The industrywide shortage of used vehicles is expected to continue into 2010, keeping prices strong and relatively stable, used-vehicle experts say.
"Indications are that demand is picking up from the dealers," says Tom Webb, Manheim's chief economist. "All in all, dealers seem to be bidding pretty aggressively."
Webb says used-vehicle prices typically increase in the first quarter as dealers buy inventory in anticipation of a spring selling season fueled by consumers' income-tax refunds.
Not counting seasonal adjustments, "there could be some slight upward movement" in used-vehicle prices early next year, he says.
In November, the average used-vehicle price was $9,519, up 0.6 percent from the October 2009 average price and 9.3 percent from the November 2008 price, according to data compiled by ADESA Analytical Services.
Full-sized pickups and large SUVs -- whose prices plunged last year when gasoline prices exceeded $4 per gallon -- registered monthly and yearly gains in November.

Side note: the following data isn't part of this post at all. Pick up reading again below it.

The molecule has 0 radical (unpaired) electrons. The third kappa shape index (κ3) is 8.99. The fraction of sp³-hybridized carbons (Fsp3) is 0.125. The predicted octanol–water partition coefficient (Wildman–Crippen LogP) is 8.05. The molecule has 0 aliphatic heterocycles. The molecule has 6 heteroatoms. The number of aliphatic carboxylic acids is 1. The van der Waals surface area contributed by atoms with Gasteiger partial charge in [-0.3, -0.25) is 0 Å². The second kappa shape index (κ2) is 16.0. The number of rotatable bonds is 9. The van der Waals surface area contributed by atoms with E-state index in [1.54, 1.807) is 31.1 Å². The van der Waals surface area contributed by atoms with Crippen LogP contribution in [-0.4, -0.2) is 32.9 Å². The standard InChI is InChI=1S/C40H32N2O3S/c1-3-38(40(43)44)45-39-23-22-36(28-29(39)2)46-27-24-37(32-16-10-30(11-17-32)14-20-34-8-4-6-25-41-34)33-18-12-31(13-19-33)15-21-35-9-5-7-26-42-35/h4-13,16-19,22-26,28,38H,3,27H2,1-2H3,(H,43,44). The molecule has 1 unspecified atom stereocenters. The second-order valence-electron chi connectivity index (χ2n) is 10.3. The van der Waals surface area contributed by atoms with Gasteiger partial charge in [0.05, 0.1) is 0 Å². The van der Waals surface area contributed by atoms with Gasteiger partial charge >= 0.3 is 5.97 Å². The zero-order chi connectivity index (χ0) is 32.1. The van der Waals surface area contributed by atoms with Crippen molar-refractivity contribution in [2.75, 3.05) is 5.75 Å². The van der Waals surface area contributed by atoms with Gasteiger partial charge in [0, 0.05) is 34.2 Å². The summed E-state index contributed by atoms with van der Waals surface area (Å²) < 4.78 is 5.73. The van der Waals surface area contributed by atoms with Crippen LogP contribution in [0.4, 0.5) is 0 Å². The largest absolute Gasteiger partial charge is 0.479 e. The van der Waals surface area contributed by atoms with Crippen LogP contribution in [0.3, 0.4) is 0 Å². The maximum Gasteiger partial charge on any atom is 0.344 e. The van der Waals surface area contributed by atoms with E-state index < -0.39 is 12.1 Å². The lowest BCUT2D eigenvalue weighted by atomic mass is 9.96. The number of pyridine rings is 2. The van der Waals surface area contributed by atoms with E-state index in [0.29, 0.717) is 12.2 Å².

The average price of full-sized pickups last month was $11,122, a gain of 0.2 percent from October 2009 and up 19 percent over November 2008.
Tom Kontos, executive vice president of customer strategies and analytics at ADESA, says the used-vehicle consumer price index in October rose year over year for the first time since June 2008.
He says that indicates that retail used-vehicle demand is strong enough for dealers to pass along the cost of higher-priced wholesale auction purchases to their retail customers.
Ricky Beggs, managing editor of the Black Book used-vehicle price guide, says he expects prices to dip through the end of the month, in lock step with a reduction in auction attendance, purchases and the number of vehicles offered for sale during the holidays.
Although consumers are still wary of the economy, Beggs says he thinks that pent-up demand exists for used cars and trucks and that the overall supply will be tight.
He adds: "In 2010 I expect the market to be positive and active and offer good value for the product."